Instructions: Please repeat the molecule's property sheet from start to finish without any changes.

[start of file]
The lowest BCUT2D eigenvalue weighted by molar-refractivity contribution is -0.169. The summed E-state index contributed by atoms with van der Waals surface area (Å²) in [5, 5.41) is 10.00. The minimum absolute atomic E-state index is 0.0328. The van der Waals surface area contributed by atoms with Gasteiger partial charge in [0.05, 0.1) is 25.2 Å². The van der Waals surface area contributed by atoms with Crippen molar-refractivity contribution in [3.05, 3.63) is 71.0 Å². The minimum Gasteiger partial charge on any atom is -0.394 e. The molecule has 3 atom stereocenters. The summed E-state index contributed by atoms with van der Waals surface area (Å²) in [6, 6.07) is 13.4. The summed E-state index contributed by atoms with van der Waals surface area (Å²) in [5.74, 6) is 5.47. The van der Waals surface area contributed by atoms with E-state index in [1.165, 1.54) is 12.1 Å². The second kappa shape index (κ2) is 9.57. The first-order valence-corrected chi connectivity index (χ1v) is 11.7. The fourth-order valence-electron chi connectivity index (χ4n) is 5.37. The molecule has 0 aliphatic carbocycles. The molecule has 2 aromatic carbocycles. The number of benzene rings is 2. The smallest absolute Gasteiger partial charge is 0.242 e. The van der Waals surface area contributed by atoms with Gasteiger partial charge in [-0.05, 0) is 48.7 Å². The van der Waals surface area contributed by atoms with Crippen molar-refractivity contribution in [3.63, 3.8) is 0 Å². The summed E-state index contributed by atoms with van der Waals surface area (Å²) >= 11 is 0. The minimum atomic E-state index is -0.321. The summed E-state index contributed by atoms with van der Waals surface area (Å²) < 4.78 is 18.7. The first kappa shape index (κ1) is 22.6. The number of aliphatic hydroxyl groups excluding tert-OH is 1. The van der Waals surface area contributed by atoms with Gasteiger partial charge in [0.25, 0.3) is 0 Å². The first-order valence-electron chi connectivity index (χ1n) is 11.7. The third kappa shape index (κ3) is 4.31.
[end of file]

The lowest BCUT2D eigenvalue weighted by molar-refractivity contribution is -0.169. The summed E-state index contributed by atoms with van der Waals surface area (Å²) in [5, 5.41) is 10.00. The minimum absolute atomic E-state index is 0.0328. The van der Waals surface area contributed by atoms with Gasteiger partial charge in [0.05, 0.1) is 25.2 Å². The van der Waals surface area contributed by atoms with Crippen molar-refractivity contribution in [3.05, 3.63) is 71.0 Å². The minimum Gasteiger partial charge on any atom is -0.394 e. The molecule has 3 atom stereocenters. The summed E-state index contributed by atoms with van der Waals surface area (Å²) in [6, 6.07) is 13.4. The summed E-state index contributed by atoms with van der Waals surface area (Å²) in [5.74, 6) is 5.47. The van der Waals surface area contributed by atoms with E-state index in [1.165, 1.54) is 12.1 Å². The second kappa shape index (κ2) is 9.57. The first-order valence-corrected chi connectivity index (χ1v) is 11.7. The fourth-order valence-electron chi connectivity index (χ4n) is 5.37. The molecule has 0 aliphatic carbocycles. The molecule has 2 aromatic carbocycles. The number of benzene rings is 2. The smallest absolute Gasteiger partial charge is 0.242 e. The van der Waals surface area contributed by atoms with Gasteiger partial charge in [-0.05, 0) is 48.7 Å². The van der Waals surface area contributed by atoms with Crippen molar-refractivity contribution in [3.63, 3.8) is 0 Å². The summed E-state index contributed by atoms with van der Waals surface area (Å²) >= 11 is 0. The minimum atomic E-state index is -0.321. The summed E-state index contributed by atoms with van der Waals surface area (Å²) < 4.78 is 18.7. The first kappa shape index (κ1) is 22.6. The number of aliphatic hydroxyl groups excluding tert-OH is 1. The van der Waals surface area contributed by atoms with Gasteiger partial charge in [0.25, 0.3) is 0 Å². The first-order valence-electron chi connectivity index (χ1n) is 11.7. The third kappa shape index (κ3) is 4.31.